El_Nose
5 / 5 (4) Jan 06, 2012
@David
not necessarily true -- they would probably be wiped out due to the fact they don't currently have any super soldier active. The issue isn't that they could produce this other variety the issue is that they just don't ... colonies have soldiers even if there is no predator - so the lack of this type suggest strongly that that instinct to produce more of this hormone is lost.
DavidMcC
3.8 / 5 (4) Jan 06, 2012
@David
not necessarily true -- they would probably be wiped out due to the fact they don't currently have any super soldier active. The issue isn't that they could produce this other variety the issue is that they just don't ... colonies have soldiers even if there is no predator - so the lack of this type suggest strongly that that instinct to produce more of this hormone is lost.


No, the real reason the "super-soldierless" species don't currently produce them isn't because they can't, it's because they have evolved to exploit the opportunity presented by a lack of army ants to avoid producing useless super-soldiers, while retaining the ability to quickly "resurrect" them epigenetically when they're needed. Again, an experiment would show whether this is really the case, as I suspect.
DavidMcC
4.7 / 5 (3) Jan 06, 2012
... If they had really "lost the instinct", then it would be strange if they could, at the same time, actually produce them on cue from the appropriate hormone, which (whilst not a protein itself) must be indirectly made by the genetic structure associated with the supposedly "lost instinct". It's not lost, it's merely suppressed, I bet. It's a case of the evolution of an active genetic switch, IMO, because you never know when army ants will show up.
Telekinetic
3.7 / 5 (9) Jan 06, 2012
These researchers are using methoprene as a growth hormone to unleash the super soldier genes in the ants. Wouldn't you know that methoprene is used in Frontline flea and tick repellant, and this chemical is everywhere besides your pet's neck. The killer ants ARE coming. Then when they march through Fukushima...
Sinister1811
2.3 / 5 (9) Jan 07, 2012
Imagine the other species they could do this with. If they can reactivate ancient genes in animals, then they could resurrect the dead ancestors of today's animals.

In fact, I read an article where scientists were attempting to turn a chicken into a dinosaur, by reactivating ancient genes buried during the transition from dinosaurs to birds.
DavidMcC
5 / 5 (2) Jan 07, 2012
Sinister, I doubt that the relevant genes are dead at all. All that has been shown so far points to a surviving mechanism for producing super-soldiers whenever soldier ants become a threat. Any species within the clade that may occasionally encounter soldier ants would benefit from not producing them when they are not needed, hence the epigenetically activated switch is a reasonable hypothesis, though not yet verified. (We have to assume that soldier ants were, indeed, a threat in the recent evoluitionary past, otherwise the ability to produce super-soldiers would have disappeared by random mutation, turning some of the genes involved into pseudo-genes.)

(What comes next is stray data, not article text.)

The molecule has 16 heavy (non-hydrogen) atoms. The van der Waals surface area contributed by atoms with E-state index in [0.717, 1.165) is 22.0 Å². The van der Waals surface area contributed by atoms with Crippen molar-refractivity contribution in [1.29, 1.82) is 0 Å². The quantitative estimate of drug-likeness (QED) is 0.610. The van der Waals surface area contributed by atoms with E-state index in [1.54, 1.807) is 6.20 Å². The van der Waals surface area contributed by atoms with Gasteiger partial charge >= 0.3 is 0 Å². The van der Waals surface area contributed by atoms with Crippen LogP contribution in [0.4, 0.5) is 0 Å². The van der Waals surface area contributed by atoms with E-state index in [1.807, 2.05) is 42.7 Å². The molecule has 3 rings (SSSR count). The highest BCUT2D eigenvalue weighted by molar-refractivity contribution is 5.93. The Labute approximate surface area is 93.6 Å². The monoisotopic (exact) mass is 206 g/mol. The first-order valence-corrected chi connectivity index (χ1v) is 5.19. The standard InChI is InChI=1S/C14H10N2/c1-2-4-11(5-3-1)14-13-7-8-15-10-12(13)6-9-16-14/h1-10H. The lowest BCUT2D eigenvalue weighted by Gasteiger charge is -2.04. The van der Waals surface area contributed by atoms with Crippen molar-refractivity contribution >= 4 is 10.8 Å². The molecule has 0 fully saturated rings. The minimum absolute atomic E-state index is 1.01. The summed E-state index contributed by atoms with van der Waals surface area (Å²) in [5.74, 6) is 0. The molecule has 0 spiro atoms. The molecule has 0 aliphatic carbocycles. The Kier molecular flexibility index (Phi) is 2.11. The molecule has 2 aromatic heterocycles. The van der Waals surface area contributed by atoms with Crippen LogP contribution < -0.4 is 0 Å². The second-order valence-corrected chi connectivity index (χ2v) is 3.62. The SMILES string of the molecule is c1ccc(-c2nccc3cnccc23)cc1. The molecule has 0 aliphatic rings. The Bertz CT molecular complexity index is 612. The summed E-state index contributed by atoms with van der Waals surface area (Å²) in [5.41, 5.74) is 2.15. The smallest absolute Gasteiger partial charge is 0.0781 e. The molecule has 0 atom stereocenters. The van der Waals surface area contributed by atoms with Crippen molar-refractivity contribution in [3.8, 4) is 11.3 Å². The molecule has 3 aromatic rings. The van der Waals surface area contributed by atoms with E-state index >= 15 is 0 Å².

Isaacsname
5 / 5 (2) Jan 07, 2012
Thought-provoking, to say the least.

Especially in light of the work being done with implantation in insects. Implants in " superbugs " would be very interesting.
hagger
1.3 / 5 (3) Jan 07, 2012
will they..like countless other times introduce them to an area where non exist to screw up that ecology..evolution cut these out for a reason best known to it's self..
C_elegans
5 / 5 (2) Jan 07, 2012
It irks me that you keep assuming there's an epigenetic switch. If that were the case, the ants would be extremely related species, if not the same species, with the only difference between them being their geographic location. This is not the case. The ants have diverged genetically over a great history of time while emigrating. Many of the species appeared to have lost the ability to activate the growth hormone, or lost the the ability to respond to it in a way that activates supersoldiers. The scientists here used an artificial application of synthetic hormone to activate a transcriptional pathway that is otherwise irrelevent to the species. The Lamarkian idea of epigenetics, while resurging, has not been able to discout genetic divergence of species. Evolution still occurs, and those with biological adaptations to their specific niche environments survive while others dont, eliminating colonies that are able to activate supersoldiers in environments that dont require such luxuries
C_elegans
5 / 5 (2) Jan 07, 2012
"otherwise the ability to produce super-soldiers would have disappeared by random mutation, turning some of the genes involved into pseudo-genes."

It seems that this did indeed occur, since the northern species of ants do not form supersoldiers de novo. They have mutated genes responsible for creating this hormone.
C_elegans
5 / 5 (2) Jan 07, 2012